แอดไลน์รับเครดิตฟรี 50_ทดลองเล่นเกมยิงปลา_ให้ เงิน เล่น ฟรี

  • Understanding how epigenetic changes can contribute to cancer development and how to use knowledge of epigenetics to develop cancer treatments
  • Investigating what type of epigenetic changes occur in cancer cells or bystander cells exposed to radiation and chemical treatments

Epigenetic modifications, such as the silencing of tumor suppression genes or the activation of tumor causing genes (oncogenes), can lead to cancer. Additionally, in most cancers there are large scale modifications in the cancer cell’s epigenome that can play a role in cancer proliferation. Understanding what causes the epigenetic alterations and reversing them can help researchers prevent and treat cancer.

Alberta scientists have made important contributions to this research. Examples include the work of Dr. Olga Kovalchuk and her colleagues at the University of Lethbridge who have found profound epigenetic changes in cells responding to ionizing radiation and chemotherapy. Recent studies indicate that children of exposed parents have high mutation levels and a higher risk of cancers. The results of these studies have widespread implications on the current treatment regimes for cancer and the regulations regarding exposure to radiation. The work of Dr. Roy Golsteyn from the University of Lethbridge shows that certain chemicals disrupt cancer cells. His group is analyzing epigenetic factors contributing to this event. At the University of Alberta, Dr. Alan Underhill and Dr. Lynne-Marie Postovit study epigenetic control in cell differentiation and cancer and Dr. Michael Hendzel studies changes in chromosomal structure, a component of epigenetic response in developing cancer. At the University of Calgary, Dr. Susan Lees-Miller and Dr. Aaron Goodarzi study genome stability and mechanisms of DNA repair. Also at the University of Calgary Dr. Don Fujita investigates how RNA interference can inhibit oncogenes and Dr. Randal Johnston researches how Oncolytic Viruses can inhibit cancer progression.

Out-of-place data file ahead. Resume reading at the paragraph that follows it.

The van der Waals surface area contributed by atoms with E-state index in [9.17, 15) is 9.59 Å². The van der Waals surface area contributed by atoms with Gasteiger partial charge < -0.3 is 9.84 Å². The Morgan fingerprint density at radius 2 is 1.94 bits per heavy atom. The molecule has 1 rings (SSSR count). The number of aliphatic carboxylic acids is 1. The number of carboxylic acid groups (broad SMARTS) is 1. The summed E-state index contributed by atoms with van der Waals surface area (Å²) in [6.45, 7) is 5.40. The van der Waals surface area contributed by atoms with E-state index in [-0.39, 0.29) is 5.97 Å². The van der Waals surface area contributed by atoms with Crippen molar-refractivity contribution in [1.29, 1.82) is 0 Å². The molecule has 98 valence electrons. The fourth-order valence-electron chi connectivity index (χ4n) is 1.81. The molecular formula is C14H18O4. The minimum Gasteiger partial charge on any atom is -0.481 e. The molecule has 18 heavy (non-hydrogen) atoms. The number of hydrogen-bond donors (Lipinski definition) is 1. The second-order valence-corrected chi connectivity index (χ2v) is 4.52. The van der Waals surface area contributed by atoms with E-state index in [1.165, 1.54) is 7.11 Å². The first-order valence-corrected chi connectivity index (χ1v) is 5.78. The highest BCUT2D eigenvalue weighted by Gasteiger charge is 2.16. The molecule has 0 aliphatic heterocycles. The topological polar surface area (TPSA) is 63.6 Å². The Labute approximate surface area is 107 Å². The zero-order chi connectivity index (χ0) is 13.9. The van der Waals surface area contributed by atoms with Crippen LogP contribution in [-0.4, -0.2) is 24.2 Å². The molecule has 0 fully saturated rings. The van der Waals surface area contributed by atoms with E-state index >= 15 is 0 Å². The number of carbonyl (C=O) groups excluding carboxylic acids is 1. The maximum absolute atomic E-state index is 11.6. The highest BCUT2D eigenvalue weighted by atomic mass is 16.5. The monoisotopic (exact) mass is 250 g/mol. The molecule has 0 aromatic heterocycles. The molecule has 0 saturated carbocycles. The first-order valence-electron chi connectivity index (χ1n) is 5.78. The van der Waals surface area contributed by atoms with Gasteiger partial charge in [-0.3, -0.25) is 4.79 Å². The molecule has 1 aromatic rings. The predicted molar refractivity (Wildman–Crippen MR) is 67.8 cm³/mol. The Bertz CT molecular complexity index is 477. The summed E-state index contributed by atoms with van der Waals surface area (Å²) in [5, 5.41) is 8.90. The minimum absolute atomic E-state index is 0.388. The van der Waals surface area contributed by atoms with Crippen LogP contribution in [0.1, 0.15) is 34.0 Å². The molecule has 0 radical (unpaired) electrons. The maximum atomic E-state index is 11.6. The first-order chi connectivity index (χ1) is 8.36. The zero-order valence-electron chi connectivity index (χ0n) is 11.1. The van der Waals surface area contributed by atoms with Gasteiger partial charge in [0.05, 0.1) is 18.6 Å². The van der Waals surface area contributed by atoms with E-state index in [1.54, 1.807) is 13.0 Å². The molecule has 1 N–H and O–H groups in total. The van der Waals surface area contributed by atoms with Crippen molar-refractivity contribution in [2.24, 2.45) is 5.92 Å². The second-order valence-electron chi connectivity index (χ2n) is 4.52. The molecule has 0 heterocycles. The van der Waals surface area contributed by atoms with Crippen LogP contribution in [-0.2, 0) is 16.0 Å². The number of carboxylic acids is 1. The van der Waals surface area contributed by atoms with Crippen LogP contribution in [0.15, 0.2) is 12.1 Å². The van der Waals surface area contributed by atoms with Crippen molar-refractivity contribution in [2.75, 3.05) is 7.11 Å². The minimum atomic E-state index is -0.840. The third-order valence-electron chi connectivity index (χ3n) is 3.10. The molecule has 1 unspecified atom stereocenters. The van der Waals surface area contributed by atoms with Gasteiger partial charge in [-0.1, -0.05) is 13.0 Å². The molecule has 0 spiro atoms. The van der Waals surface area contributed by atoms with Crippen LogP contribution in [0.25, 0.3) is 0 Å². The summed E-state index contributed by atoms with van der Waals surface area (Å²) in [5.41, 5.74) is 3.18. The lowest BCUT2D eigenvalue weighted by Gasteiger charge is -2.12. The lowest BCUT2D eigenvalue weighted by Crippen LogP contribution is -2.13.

Our Partners

Alberta Government Genome Alberta University of Calgary University of Lethbridge University of Alberta